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Wildfires, Flooding and Droughts Could Make Climate Change an Issue in 2020. Some Are Pushing for It to Be the Top One

7 minute read
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For years, climate change has been the also-ran of presidential campaign issues, even as the threat has become steadily more serious. Vice President Al Gore, who spent the previous decade calling for action, didn’t center his campaign around the issue during his run in 2000. Barack Obama and John McCain both talked about fighting climate change in 2008, but global warming was dwarfed as an issue by Iraq and the economy. And in 2016, Hillary Clinton and Donald Trump did not receive a single question on the issue over the course of three debates.

Now, activists, environmentalists and some politicians think the dynamic has shifted, in part because voters are starting to see the effects of climate change in real time.

Wildfires are ravaging California, heavy rain is flooding communities across the country and drought has killed off crops in the heartland. Meantime, President Donald Trump, who once called climate change a hoax perpetrated by the Chinese, has galvanized Democrats and suburban moderates who are worried about his Administration’s rolling back of efforts to fight it, which has left the U.S. the only country opposed to the Paris Agreement on climate change.

But those on the front lines of climate change politics say it’s no longer enough for it to be just one of several top issues. With time running out to cut greenhouse gases in order to stave off the worst-case scenarios, they say presidential contenders need to commit to making it their No. 1 issue when they take office.

“You need to hear from the candidates that this is going to be a priority from day one,” says Christy Goldfuss, who chaired President Obama’s Council on Environmental Quality and is now a senior vice president at the Center for American Progress, adding that candidates need to acknowledge that they are willing “to use all aspects of the government.”

With the 2020 election more than 600 days away, several key players are working to push climate change to the top of the agenda, at least for the Democratic nominee. Freshman Rep. Alexandria Ocasio-Cortez of New York and veteran Sen. Ed Markey of Massachusetts put forward a broad outline of a Green New Deal which calls for the U.S. to decarbonize by 2030 — an aggressive goal that could require trillions of dollars in investment. (Supporters argue the costs of inaction would be far higher.)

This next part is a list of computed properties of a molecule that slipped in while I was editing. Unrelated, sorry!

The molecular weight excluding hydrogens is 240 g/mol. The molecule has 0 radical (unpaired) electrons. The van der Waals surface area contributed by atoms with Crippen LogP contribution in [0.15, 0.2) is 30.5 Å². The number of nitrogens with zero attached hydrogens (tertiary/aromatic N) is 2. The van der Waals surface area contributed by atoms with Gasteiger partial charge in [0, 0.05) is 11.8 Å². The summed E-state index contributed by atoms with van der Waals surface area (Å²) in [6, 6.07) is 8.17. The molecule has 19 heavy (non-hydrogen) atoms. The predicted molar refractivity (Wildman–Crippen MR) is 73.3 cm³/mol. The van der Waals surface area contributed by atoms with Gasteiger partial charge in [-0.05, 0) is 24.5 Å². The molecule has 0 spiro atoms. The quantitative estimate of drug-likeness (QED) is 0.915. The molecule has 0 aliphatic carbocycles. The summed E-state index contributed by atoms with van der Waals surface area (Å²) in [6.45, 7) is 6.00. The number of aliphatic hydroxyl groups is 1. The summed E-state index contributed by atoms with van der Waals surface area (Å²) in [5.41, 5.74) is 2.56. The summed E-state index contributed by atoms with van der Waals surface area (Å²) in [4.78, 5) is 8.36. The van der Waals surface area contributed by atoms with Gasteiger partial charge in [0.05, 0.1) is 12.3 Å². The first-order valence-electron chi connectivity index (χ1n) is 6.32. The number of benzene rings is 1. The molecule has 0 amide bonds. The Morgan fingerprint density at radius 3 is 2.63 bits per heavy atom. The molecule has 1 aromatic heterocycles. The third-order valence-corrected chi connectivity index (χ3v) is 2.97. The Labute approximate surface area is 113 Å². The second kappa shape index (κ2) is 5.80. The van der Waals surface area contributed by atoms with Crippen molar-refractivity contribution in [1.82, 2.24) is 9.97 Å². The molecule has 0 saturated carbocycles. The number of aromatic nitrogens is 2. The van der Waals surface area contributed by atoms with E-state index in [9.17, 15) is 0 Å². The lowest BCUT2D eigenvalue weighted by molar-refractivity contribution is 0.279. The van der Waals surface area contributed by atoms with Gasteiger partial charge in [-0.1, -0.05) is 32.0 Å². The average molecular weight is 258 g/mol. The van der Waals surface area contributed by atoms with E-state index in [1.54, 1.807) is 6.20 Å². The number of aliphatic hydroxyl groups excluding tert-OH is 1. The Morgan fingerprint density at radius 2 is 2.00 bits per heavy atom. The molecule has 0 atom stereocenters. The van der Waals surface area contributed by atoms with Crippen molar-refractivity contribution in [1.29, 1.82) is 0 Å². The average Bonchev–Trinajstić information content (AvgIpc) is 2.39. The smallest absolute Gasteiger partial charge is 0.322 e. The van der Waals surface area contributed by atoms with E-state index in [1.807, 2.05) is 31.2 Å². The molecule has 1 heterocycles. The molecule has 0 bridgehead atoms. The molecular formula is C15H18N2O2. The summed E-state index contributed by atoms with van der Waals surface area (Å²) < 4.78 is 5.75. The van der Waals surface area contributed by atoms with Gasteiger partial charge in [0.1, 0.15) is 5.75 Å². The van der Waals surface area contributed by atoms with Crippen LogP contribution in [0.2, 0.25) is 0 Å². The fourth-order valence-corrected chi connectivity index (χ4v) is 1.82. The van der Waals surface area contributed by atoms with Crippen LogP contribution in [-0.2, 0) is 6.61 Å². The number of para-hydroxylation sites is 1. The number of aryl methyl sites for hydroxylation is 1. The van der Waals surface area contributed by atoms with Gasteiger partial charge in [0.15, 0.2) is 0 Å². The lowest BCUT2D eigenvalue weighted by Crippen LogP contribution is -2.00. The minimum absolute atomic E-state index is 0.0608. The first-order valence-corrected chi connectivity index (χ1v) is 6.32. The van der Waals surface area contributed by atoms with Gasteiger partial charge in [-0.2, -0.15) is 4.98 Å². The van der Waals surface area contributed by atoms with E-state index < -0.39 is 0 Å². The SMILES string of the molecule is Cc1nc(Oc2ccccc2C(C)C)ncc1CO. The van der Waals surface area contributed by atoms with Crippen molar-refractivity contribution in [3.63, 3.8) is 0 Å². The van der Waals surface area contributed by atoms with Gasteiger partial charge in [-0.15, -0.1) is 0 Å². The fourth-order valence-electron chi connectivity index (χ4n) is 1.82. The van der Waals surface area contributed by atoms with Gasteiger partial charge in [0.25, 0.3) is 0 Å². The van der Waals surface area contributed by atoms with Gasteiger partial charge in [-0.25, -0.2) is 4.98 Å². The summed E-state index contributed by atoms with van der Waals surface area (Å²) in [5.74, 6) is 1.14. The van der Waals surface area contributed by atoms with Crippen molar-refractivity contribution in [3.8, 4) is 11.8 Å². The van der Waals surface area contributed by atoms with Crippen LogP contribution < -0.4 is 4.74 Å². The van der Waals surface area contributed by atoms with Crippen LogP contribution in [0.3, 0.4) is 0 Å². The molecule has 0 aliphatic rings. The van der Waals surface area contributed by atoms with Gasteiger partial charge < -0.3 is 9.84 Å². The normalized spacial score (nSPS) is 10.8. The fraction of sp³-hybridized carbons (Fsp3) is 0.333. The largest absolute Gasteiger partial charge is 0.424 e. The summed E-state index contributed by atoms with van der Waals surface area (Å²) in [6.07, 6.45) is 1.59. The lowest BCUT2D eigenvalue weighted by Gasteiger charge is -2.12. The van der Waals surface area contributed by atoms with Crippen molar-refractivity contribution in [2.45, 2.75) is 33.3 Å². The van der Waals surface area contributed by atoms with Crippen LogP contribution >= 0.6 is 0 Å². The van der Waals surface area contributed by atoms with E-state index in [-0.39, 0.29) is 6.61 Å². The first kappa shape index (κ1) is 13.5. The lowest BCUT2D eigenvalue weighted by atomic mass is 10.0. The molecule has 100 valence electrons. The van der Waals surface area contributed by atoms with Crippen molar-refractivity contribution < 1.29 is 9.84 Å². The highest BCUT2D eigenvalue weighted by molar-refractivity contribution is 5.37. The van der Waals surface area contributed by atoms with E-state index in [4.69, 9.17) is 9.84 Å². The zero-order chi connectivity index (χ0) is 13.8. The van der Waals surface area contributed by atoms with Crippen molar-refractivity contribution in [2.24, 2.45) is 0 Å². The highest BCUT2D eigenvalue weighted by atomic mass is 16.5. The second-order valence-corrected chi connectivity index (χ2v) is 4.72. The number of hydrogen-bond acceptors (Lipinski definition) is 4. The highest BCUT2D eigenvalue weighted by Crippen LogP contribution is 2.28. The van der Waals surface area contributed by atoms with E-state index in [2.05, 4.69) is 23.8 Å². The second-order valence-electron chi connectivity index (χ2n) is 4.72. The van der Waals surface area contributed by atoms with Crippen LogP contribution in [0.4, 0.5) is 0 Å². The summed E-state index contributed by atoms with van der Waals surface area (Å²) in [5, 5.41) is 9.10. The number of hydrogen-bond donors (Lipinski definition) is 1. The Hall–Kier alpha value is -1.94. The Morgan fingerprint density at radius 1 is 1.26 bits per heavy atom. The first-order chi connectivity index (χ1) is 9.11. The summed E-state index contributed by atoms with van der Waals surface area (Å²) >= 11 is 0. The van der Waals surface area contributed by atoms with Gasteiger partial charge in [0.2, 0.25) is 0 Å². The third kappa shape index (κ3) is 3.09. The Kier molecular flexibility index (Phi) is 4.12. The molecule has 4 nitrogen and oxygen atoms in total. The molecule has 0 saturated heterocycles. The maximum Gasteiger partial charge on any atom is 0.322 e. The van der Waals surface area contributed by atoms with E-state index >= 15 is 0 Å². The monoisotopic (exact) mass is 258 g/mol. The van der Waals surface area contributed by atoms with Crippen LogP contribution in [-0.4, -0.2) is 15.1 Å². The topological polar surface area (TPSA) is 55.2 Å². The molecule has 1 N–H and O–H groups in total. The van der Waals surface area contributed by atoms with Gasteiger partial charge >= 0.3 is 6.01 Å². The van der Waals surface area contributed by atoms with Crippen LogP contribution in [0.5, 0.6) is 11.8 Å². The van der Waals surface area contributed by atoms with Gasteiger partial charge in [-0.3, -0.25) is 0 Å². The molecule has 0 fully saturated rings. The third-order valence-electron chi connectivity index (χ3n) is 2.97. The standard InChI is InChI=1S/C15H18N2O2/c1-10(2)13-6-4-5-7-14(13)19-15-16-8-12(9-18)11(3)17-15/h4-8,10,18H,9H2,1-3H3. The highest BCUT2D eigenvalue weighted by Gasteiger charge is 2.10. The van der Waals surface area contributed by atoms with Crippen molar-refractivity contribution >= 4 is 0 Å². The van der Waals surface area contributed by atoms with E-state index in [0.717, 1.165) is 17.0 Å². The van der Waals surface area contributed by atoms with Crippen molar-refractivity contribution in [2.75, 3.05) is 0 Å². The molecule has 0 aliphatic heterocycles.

Many of the best-known Democratic presidential candidates have endorsed the Green New Deal resolution, but it remains unclear to what extent they are committed to all of its parts. Minnesota Sen. Amy Klobuchar of Minnesota, for example, endorsed a Green New Deal but suggested that she might not support every plank, instead calling it “a framework for discussion.” And former Texas Rep. Beto O’Rourke, who is widely expected to run for president, said in January that he is “supportive of the concept.”

While it’s too early in the campaign to ding candidates for lacking detailed plans, many seem more animated by kitchen table issues like health care and economic inequality. That’s understandable given that most of them cut their teeth as politicians in an era when climate change ranked low on the list of voter priorities, but activists say the urgency of climate change makes such a posture unacceptable.

Washington Gov. Jay Inslee, a former member of Congress who entered the Democratic presidential primary last week, has taken a different tack, building his entire candidacy around the issue. He told TIME that he wants his run and potential presidency to serve as a “bugle call” to activate American ingenuity that will drive economic prosperity. It may have already helped raise his profile, at least, as he says he raised more than $1 million since launching his campaign despite a low national profile.